End of a generation of a champion cycling family
BORN in Bundaberg in 1930, the second youngest of a family of 10 children, Elaine Hogan left a lifetime legacy of good faith, beautiful songs and hand-crafted kindness to many friends and family.
She lived to the age of 86 years and her death a year ago marked the end of a generation of a champion cycling family residing in the Mackay region.
She was the daughter of Eileen Rodgers and Ted Rodgers Snr - a blacksmith, cyclist, showman and sawmiller. Two of Elaine's older siblings survive her, Eileen Woodall and Doug Rodgers, both in Brisbane.
The Rodgers children were always encouraged by their parents to sing and entertain. Elaine's older brothers Ivor and Ted Jnr were trick cyclists in their early childhood, performing in shows in Victoria and Tasmania, while their father, a successful national cyclist from about 1910, competed in cycling races.
Elaine's earliest years were spent in various areas including Bundaberg and Bowen, and then at MtCoolon and a sawmill in the bush near Eton, where the family of 12 lived in tents and other temporary shelters. This is where Elaine's love of birds and animals began.
Her father and older brothers worked at timber- getting and sawmilling while Elaine and two of her siblings were taught their correspondence lessons by older sister Eileen.
For many families in the Depression, food, housing and employment were often difficult to obtain. Yet during this time, Elaine's father was still teaching her older brothers the skills of cycle racing.
Elaine was an infant when her father acquired the Wall of Death, which was similar to sideshows popular with carnival crowds overseas.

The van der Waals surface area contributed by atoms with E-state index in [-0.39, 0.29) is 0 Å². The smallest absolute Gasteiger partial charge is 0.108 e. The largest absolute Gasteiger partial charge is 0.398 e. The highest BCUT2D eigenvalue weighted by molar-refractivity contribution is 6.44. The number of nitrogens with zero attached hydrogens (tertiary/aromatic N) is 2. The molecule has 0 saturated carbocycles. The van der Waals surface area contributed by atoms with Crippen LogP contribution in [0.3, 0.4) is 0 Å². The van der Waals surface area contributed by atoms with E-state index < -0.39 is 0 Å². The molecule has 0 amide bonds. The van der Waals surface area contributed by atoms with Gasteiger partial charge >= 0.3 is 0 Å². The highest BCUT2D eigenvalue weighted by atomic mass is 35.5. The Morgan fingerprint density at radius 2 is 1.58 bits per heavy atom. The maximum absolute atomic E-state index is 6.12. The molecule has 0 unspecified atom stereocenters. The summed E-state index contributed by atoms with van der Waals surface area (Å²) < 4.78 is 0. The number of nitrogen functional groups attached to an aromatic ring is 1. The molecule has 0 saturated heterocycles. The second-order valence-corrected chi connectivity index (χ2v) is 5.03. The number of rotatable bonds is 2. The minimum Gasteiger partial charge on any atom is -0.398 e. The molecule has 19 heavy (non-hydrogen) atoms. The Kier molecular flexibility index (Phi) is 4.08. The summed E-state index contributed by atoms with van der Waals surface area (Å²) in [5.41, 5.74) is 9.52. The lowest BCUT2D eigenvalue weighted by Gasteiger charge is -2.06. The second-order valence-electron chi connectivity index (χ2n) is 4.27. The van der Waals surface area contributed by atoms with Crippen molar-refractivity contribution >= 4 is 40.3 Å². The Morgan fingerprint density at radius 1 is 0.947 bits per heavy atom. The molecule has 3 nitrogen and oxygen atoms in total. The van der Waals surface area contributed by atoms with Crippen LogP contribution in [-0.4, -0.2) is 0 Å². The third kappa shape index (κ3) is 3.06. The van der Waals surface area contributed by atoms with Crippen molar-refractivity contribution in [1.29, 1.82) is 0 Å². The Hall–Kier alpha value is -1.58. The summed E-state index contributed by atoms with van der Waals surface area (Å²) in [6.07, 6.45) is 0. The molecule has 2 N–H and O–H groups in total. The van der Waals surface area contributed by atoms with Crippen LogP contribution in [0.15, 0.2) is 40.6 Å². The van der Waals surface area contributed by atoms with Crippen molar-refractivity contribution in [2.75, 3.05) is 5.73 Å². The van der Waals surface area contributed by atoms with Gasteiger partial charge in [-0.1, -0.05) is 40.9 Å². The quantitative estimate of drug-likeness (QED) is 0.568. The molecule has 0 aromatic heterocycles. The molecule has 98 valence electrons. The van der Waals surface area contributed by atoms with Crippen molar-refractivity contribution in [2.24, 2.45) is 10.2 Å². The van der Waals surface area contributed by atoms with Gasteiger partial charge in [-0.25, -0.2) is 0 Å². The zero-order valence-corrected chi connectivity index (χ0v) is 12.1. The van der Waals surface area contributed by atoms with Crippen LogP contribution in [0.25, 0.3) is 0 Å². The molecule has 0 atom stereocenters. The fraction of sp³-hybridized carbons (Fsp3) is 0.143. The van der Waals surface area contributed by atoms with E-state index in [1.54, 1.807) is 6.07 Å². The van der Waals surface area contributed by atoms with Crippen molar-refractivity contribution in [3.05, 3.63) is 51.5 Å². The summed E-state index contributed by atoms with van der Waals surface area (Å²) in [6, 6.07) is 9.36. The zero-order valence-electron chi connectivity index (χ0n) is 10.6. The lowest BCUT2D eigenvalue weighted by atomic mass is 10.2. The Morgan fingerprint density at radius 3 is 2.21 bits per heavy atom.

Ted Rodgers Snr introduced the cycling sideshow to the locals, and to other North Queensland towns, travelling the show circuit in the early 1930s.
Elaine's brothers Ivor and Ted Jnr, then in their mid-teens, would strap themselves into the classic Malvern Star two-wheelers and defy gravity with rides of speed and skill around the inside of the high, wooden, cylinder-shaped track.
In the mid-1930s, the Rodgers family moved to a small home at the Cremorne, North Mackay, and Elaine and her youngest siblings attended St Patrick's school.
About 1940, a larger, very unusual home was built for the family using the wooden frame of the Wall of Death sideshow as the inside cylindrical structure of the "Round House" at the Cremorne. The second floor's interior room and the third floor's rotunda room are circular and connected by a winding staircase.
The home took on an Asian influence, rendered and at one time painted pale green with red-framed windows, and the building is still a prominent landmark at the northern end of the Forgan bridge.
Elaine's brothers Keven and Doug had enlisted and with her other siblings, including Daisy, Eileen, Jack and Marie, all were involved in concerts to entertain the visiting soldiers.
Daisy and Eileen were also employed in the town, and her father and three eldest brothers worked in the timber industry, a wartime essential service.
Throughout those years, home-cooked food and sing-alongs for the family, and for Australian and American soldiers, were a highlight of the week and a great way for everyone to briefly forget the seriousness of war.